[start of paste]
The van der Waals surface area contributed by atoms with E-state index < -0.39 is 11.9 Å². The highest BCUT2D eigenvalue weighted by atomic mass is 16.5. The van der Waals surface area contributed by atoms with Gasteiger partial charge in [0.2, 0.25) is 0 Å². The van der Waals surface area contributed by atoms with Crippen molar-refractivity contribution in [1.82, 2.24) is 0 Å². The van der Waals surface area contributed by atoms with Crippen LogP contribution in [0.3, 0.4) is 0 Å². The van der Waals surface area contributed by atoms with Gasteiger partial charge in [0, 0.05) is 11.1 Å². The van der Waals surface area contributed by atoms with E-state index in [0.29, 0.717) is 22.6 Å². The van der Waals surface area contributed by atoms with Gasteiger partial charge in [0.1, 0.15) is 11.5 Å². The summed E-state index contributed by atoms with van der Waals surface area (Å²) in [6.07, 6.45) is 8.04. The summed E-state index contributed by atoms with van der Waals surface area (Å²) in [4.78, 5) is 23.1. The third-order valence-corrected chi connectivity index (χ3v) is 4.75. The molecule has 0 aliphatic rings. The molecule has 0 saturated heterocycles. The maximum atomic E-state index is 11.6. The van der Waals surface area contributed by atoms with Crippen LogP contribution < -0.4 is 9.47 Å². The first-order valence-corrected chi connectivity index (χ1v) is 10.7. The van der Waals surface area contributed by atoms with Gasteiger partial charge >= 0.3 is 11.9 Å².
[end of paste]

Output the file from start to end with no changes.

The van der Waals surface area contributed by atoms with E-state index < -0.39 is 11.9 Å². The highest BCUT2D eigenvalue weighted by atomic mass is 16.5. The van der Waals surface area contributed by atoms with Gasteiger partial charge in [0.2, 0.25) is 0 Å². The van der Waals surface area contributed by atoms with Crippen molar-refractivity contribution in [1.82, 2.24) is 0 Å². The van der Waals surface area contributed by atoms with Crippen LogP contribution in [0.3, 0.4) is 0 Å². The van der Waals surface area contributed by atoms with Gasteiger partial charge in [0, 0.05) is 11.1 Å². The van der Waals surface area contributed by atoms with E-state index in [0.29, 0.717) is 22.6 Å². The van der Waals surface area contributed by atoms with Gasteiger partial charge in [0.1, 0.15) is 11.5 Å². The summed E-state index contributed by atoms with van der Waals surface area (Å²) in [6.07, 6.45) is 8.04. The summed E-state index contributed by atoms with van der Waals surface area (Å²) in [4.78, 5) is 23.1. The third-order valence-corrected chi connectivity index (χ3v) is 4.75. The molecule has 0 aliphatic rings. The molecule has 0 saturated heterocycles. The maximum atomic E-state index is 11.6. The van der Waals surface area contributed by atoms with Crippen LogP contribution < -0.4 is 9.47 Å². The first-order valence-corrected chi connectivity index (χ1v) is 10.7. The van der Waals surface area contributed by atoms with Gasteiger partial charge >= 0.3 is 11.9 Å².